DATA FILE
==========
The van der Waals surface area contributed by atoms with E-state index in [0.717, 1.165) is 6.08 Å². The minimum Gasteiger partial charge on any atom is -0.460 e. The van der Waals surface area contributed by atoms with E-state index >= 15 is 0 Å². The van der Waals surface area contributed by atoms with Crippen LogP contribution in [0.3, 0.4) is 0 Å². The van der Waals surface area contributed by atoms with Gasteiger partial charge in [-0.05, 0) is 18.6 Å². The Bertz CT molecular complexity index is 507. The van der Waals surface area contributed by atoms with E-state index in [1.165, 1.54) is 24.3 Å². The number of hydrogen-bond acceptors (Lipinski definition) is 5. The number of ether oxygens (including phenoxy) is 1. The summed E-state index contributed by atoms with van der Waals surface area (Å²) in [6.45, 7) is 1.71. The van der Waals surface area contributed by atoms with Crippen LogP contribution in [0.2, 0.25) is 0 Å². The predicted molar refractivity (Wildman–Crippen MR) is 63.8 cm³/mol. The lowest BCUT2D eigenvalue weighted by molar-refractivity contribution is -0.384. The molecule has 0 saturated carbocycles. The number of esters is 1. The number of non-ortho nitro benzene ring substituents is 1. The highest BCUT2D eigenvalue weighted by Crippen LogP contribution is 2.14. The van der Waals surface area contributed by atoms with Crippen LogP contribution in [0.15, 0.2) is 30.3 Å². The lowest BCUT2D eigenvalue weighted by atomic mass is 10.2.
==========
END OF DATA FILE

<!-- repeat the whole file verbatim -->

The van der Waals surface area contributed by atoms with E-state index in [0.717, 1.165) is 6.08 Å². The minimum Gasteiger partial charge on any atom is -0.460 e. The van der Waals surface area contributed by atoms with E-state index >= 15 is 0 Å². The van der Waals surface area contributed by atoms with Crippen LogP contribution in [0.3, 0.4) is 0 Å². The van der Waals surface area contributed by atoms with Gasteiger partial charge in [-0.05, 0) is 18.6 Å². The Bertz CT molecular complexity index is 507. The van der Waals surface area contributed by atoms with E-state index in [1.165, 1.54) is 24.3 Å². The number of hydrogen-bond acceptors (Lipinski definition) is 5. The number of ether oxygens (including phenoxy) is 1. The summed E-state index contributed by atoms with van der Waals surface area (Å²) in [6.45, 7) is 1.71. The van der Waals surface area contributed by atoms with Crippen LogP contribution in [0.2, 0.25) is 0 Å². The predicted molar refractivity (Wildman–Crippen MR) is 63.8 cm³/mol. The lowest BCUT2D eigenvalue weighted by molar-refractivity contribution is -0.384. The molecule has 0 saturated carbocycles. The number of esters is 1. The number of non-ortho nitro benzene ring substituents is 1. The highest BCUT2D eigenvalue weighted by Crippen LogP contribution is 2.14. The van der Waals surface area contributed by atoms with Crippen LogP contribution in [0.15, 0.2) is 30.3 Å². The lowest BCUT2D eigenvalue weighted by atomic mass is 10.2.